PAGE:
2. Advances in reproductive technology, including artificial insemination, egg donation and in-vitro fertilization, have given gay and lesbians ways to become parents other then adoption. Although these things make it possible it still is an extremely time and money consuming process. Although this is the same for heterosexuals, they have a much more manageable procedure to go through. Gay and lesbian couples often have to hide their relationships or even lie completely in order to go through these different options of having children. We are told that children of lesbian and gay couples grow up lonely, depressed and excluded from normal childhood activities. Statistics show that this is completely untrue. There is no evidence to suggest that children of gay parents are less intelligent, less popular or more likely to have problems than children of straight parents. Actually the children of gay parents grow up as happy, healthy and well adjusted as every other child. The excuse that sexual orientation somehow affects parenting skills is starting to fade as gay couples continue to raise children successfully and prove this unfair stereotype wrong. Studies have shown that children with same-sex parents and children with straight parents have no significant differences. In 15 studies on more than 500 children by either heterosexual mothers or same-sex mothers, evaluating possible stigma, teasing and social isolation, adjustment and self-esteem, opposite gender role models, sexual orientation, and strengths showed no evidence in any difference between the two. Some studies even showed that children with a single heterosexual parent have more difficulties than children who have parents of the same sex. Good parenting depends on a parent's ability to create a loving and nurturing home, something both gay and straight parents can do. It seems the only different struggle that they deal with is the homophobia that is taught by their classmates and friends parents. However, people want to say otherwise, possibly because they are scared that more kids will be “influenced” to be gay. Even though children of gay parents are no more likely to become gay than other children. These are issue caused by society not by homosexual parents.

3. There are almost 130,000 children who are currently in foster care. Children are removed from their families due to neglect, physical, sexual or emotional abuse, which is mainly caused by heterosexual parents. As show in the previous section, there is no reason why same sex couples should not be allowed to adopt these children who so desperately need a family. Instead, a lot of them end up growing out of the system. Even though most states allow gays and lesbians to adopt, only 11 states allow same-sex couples to adopt together. If it was easier for same-sex couples to adopt then this number would decrease drastically. More children would grow up with loving, supporting families instead of alone. Heteronormative ideas are not allowing children the opportunity to have homes and families they so desperately want. In my opinion by redefining what constitutes a family it could help gain rights for gays and lesbians. Although questioning and redefining family will not necessarily immediately create change it will help the movement and cause people to take action on the issue. If laws and definitions change then eventually so will the way society views gays and lesbians. It would make it more acceptable and easier for them to start families and could possibly lead to the legalization of marriage as well. By normalizing same sex families discrimination would be less likely to happen. If people see how similar they are to their own family then it may help gay and lesbian people to move forward with their struggle.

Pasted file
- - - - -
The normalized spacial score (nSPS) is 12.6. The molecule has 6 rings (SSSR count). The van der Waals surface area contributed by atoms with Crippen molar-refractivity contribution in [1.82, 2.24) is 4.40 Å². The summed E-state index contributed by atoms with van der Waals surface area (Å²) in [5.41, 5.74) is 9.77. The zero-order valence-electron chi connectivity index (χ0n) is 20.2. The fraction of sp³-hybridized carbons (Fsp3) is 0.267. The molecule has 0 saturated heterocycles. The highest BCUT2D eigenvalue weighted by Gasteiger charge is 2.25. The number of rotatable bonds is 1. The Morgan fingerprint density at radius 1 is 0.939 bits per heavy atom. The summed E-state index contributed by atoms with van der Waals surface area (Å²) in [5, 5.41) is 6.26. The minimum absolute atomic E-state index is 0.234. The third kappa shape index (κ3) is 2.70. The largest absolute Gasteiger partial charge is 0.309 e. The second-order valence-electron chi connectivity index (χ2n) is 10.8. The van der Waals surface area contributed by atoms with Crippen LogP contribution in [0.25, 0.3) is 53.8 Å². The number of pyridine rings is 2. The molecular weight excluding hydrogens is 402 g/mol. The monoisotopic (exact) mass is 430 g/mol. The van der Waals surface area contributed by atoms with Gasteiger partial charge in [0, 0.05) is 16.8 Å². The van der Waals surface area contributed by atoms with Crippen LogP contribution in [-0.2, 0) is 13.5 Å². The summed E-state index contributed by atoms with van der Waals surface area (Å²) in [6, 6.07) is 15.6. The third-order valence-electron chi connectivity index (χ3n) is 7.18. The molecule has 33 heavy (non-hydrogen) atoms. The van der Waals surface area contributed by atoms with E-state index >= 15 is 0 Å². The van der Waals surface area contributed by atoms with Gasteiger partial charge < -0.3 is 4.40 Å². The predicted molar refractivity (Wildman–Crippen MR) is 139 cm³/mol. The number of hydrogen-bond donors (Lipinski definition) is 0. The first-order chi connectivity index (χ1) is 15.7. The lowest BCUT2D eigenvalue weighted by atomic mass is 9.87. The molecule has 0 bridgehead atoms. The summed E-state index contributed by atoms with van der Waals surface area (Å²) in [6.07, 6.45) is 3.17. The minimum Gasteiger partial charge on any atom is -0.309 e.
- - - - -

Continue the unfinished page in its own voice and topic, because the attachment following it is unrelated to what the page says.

Citations


Biskupic, Joan. "Same-sex couples redefining family law in USA". USA Today. April
5,2009 <http://www.usatoday.com/news/nation/2003-02-17-coversamesex_x.htm>.

Chang, MD, Louise. "Study: Same-Sex Parents Raise Well-Adjusted Kids." Web MD 10-12-2005 Web.2 May 2009.
<http://www.webmd.com/mental-health/news/20051012/study-same-sex-parents-raise-well-adjusted-kids>.


"Coparent or Second-Parent Adoption by Same-Sex Parents." AAP Policy 109. 2.2-2-2002 339-340. Web.2 May 2009.
<http://aappolicy.aappublications.org/cgi/content/full/pediatrics;109/2/339>.


"Dictionary.com". April 5,2009 <http://dictionary.reference.com/>.

Gandossy, Taylor. "Gay adoption: A new take on the American family". CNN. April 3, 20095,2009
<http://www.cnn.com/2007/US/06/25/gay.adoption/index.html>.

Le Poire, Beth. Family Communication: Nurturing and Control in a Changing World. Sage Publications, 2005.

Polikoff, Nancy. Beyond Straight and Gay Marriage. Beacon Press, 2008.

Walsh, Froma. Normal Family Processes: Growing Diversity and Complexity. Guilford Press, 2002.